Think your wireless encryption is secure? [updated]

Posted on July 23rd, 2010 Dan

$17/ 20 min to crack WPA, the current standard for wireless encryption, and WEP is so weak you don’t even need a distributed cracker.

Just thought I’d share this reminder with you that for sending anything sensitive over wireless, always make sure you’re connecting to secure services using application level encryption (SSH, SSL, TLS, etc) in addition to the weaker wireless encryption.

Some older services and applications may want you to transmit sensitive data unencrypted and not support encryption natively.  If for some reason you have to work with one of these applications, you can secure the TCP connection using an SSH tunnel.

SSH (Secure Shell) tunnels can be used to secure any service as long as the client can connect to a Secure Shell on the remote network.

I recently wrote a shell script to automatically tunnel an insecure VNC remote desktop connection through SSH, and launch my remote desktop viewer, which then connects locally to the SSH tunnel instead of directly to the remote VNC service.

My local SSH client establishes the secure tunnel to the remote SSH server (residing somewhere on the application server’s side of the Internet, or on the app server itself).  The remote SSH server then forwards the insecure traffic to the proper remote TCP port- SMTP, POP3, FTP, Telnet, or whatever insecure service you want to use.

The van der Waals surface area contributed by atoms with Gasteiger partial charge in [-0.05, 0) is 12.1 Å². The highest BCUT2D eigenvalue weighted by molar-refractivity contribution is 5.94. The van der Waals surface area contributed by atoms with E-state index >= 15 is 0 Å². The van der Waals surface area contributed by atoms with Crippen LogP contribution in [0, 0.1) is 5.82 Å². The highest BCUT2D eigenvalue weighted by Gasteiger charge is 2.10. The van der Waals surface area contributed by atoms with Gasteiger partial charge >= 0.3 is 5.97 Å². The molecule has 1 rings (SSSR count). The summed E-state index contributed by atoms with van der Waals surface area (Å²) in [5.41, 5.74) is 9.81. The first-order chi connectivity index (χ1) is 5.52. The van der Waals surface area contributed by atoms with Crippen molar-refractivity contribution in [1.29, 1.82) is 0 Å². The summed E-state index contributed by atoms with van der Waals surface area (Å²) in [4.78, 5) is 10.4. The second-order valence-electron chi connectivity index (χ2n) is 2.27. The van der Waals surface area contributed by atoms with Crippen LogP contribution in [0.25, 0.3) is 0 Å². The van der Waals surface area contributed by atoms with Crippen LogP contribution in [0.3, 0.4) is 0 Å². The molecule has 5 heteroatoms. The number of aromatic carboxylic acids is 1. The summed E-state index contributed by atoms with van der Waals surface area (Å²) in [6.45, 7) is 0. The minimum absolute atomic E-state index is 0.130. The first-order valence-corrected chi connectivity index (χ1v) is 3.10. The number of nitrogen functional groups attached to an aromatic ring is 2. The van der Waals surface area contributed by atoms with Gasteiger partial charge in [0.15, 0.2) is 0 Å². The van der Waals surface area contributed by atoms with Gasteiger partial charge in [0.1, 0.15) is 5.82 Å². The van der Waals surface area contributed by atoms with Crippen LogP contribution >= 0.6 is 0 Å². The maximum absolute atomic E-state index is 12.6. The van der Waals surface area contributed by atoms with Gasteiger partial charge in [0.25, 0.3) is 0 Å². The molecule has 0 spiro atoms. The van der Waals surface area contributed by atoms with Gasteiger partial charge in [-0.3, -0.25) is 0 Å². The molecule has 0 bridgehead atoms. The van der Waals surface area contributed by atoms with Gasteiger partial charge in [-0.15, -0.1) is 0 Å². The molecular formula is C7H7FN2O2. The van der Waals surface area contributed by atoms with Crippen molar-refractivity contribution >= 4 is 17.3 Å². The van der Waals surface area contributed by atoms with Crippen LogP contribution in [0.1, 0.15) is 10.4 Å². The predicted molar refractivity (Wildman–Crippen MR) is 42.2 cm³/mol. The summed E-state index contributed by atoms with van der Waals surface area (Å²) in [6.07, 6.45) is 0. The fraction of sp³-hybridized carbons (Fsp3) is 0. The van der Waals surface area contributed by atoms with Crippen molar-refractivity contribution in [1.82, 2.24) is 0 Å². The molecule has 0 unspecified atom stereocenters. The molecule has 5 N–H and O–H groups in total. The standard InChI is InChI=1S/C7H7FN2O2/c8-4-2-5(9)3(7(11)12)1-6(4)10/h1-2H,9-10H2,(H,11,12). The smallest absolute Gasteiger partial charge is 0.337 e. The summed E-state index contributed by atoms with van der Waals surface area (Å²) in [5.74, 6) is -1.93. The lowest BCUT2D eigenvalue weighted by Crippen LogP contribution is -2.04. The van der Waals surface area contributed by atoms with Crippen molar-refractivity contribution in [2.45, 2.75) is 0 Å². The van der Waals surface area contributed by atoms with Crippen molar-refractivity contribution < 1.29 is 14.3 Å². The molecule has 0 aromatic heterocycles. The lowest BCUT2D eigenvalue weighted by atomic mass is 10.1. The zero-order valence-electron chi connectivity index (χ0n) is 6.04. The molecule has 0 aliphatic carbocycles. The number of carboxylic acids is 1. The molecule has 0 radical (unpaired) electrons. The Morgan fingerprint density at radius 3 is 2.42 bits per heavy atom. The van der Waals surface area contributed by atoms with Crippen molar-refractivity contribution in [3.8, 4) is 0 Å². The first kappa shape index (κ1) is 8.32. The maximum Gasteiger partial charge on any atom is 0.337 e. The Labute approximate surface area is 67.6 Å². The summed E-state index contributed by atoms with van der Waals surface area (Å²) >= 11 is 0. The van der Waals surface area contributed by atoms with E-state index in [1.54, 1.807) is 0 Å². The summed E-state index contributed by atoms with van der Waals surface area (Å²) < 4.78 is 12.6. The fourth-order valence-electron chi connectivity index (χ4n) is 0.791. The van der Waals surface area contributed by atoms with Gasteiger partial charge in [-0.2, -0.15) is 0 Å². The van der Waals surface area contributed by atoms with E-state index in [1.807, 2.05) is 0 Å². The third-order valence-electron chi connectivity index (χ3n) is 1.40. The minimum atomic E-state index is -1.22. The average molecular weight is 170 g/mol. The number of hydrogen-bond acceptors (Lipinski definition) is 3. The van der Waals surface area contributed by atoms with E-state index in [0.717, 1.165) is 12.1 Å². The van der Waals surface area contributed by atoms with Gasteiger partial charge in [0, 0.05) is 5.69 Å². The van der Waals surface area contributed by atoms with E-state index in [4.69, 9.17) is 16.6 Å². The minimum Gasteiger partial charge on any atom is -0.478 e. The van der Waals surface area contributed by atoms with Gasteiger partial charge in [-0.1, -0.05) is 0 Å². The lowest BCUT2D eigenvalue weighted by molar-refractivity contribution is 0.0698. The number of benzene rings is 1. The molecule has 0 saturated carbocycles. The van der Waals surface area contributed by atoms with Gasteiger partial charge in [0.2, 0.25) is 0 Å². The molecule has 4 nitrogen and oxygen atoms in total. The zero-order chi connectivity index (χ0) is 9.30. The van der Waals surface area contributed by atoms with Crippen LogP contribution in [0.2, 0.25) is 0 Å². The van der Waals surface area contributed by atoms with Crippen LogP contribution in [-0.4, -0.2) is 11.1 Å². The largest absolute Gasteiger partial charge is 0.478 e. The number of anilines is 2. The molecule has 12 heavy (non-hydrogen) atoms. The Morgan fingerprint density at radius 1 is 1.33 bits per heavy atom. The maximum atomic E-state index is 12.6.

Thus the data connection is entirely encrypted, and this is transparent to the application so no plugins are required. Simply create the SSH tunnel, connect your application to localhost instead of the remote host, and SSH routes the traffic securely thru the tunnel.

To create an SSH tunnel in a Unix shell script (my VNC example here) you would do something like:

ssh -fgCN -i $identity -L 5902:$tunnelhost:5900 $rmtuser@$tunnelhost &

Where $identity is the public key identity file (generally ~/.ssh/id_dsa), $tunnelhost is the remote SSH server, and $rmtuser is the remote username.  5902 is the local port to connect to and 5900 is the remote service port.

The & forks it into the background and, then you can then connect your VNC client to TCP port 5902 on localhost.

This is an incredibly powerful tool to protect your privacy.  Research “SSH tunneling” if you’re interested in learning more.

SSH is a network terminal server system like Telnet, except with encryption options, public key login, tunneling, and other fun stuff.  This is just scratching the surface of what can be done with it.



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